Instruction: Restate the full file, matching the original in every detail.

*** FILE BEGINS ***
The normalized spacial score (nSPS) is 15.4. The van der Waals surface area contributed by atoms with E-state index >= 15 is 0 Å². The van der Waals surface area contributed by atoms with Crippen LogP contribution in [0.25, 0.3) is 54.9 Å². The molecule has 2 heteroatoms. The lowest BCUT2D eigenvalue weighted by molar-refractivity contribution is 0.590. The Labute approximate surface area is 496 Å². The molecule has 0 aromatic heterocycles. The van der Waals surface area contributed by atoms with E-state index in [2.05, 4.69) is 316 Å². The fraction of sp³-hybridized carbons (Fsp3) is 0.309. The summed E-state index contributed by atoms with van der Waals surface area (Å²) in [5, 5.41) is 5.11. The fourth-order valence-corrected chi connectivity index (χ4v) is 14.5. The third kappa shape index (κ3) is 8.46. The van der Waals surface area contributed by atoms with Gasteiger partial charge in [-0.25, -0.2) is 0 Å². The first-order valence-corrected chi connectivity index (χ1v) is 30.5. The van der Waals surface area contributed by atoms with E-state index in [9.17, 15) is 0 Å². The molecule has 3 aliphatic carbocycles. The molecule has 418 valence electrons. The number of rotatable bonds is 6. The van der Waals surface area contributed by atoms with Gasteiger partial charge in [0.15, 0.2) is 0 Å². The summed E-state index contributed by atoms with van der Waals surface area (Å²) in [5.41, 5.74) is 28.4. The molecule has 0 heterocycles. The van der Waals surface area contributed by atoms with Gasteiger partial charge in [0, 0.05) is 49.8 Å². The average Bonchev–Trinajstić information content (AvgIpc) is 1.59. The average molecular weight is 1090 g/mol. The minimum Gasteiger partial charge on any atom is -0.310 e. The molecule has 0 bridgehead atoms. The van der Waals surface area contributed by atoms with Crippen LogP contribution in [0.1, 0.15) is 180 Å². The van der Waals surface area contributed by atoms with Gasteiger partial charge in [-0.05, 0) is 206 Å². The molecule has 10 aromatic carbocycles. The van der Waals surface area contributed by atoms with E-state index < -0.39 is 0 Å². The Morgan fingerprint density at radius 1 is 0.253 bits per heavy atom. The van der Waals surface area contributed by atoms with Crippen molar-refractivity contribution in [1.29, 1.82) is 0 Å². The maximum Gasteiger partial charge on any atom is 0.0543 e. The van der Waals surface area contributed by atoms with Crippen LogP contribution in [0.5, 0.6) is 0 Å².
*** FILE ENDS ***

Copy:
The normalized spacial score (nSPS) is 15.4. The van der Waals surface area contributed by atoms with E-state index >= 15 is 0 Å². The van der Waals surface area contributed by atoms with Crippen LogP contribution in [0.25, 0.3) is 54.9 Å². The molecule has 2 heteroatoms. The lowest BCUT2D eigenvalue weighted by molar-refractivity contribution is 0.590. The Labute approximate surface area is 496 Å². The molecule has 0 aromatic heterocycles. The van der Waals surface area contributed by atoms with E-state index in [2.05, 4.69) is 316 Å². The fraction of sp³-hybridized carbons (Fsp3) is 0.309. The summed E-state index contributed by atoms with van der Waals surface area (Å²) in [5, 5.41) is 5.11. The fourth-order valence-corrected chi connectivity index (χ4v) is 14.5. The third kappa shape index (κ3) is 8.46. The van der Waals surface area contributed by atoms with Gasteiger partial charge in [-0.25, -0.2) is 0 Å². The first-order valence-corrected chi connectivity index (χ1v) is 30.5. The van der Waals surface area contributed by atoms with E-state index in [9.17, 15) is 0 Å². The molecule has 3 aliphatic carbocycles. The molecule has 418 valence electrons. The number of rotatable bonds is 6. The van der Waals surface area contributed by atoms with Gasteiger partial charge in [0.15, 0.2) is 0 Å². The summed E-state index contributed by atoms with van der Waals surface area (Å²) in [5.41, 5.74) is 28.4. The molecule has 0 heterocycles. The van der Waals surface area contributed by atoms with Gasteiger partial charge in [0, 0.05) is 49.8 Å². The average Bonchev–Trinajstić information content (AvgIpc) is 1.59. The average molecular weight is 1090 g/mol. The minimum Gasteiger partial charge on any atom is -0.310 e. The molecule has 0 bridgehead atoms. The van der Waals surface area contributed by atoms with Crippen LogP contribution in [0.1, 0.15) is 180 Å². The van der Waals surface area contributed by atoms with Gasteiger partial charge in [-0.05, 0) is 206 Å². The molecule has 10 aromatic carbocycles. The van der Waals surface area contributed by atoms with E-state index < -0.39 is 0 Å². The Morgan fingerprint density at radius 1 is 0.253 bits per heavy atom. The van der Waals surface area contributed by atoms with Crippen molar-refractivity contribution in [1.29, 1.82) is 0 Å². The maximum Gasteiger partial charge on any atom is 0.0543 e. The van der Waals surface area contributed by atoms with Crippen LogP contribution in [0.5, 0.6) is 0 Å².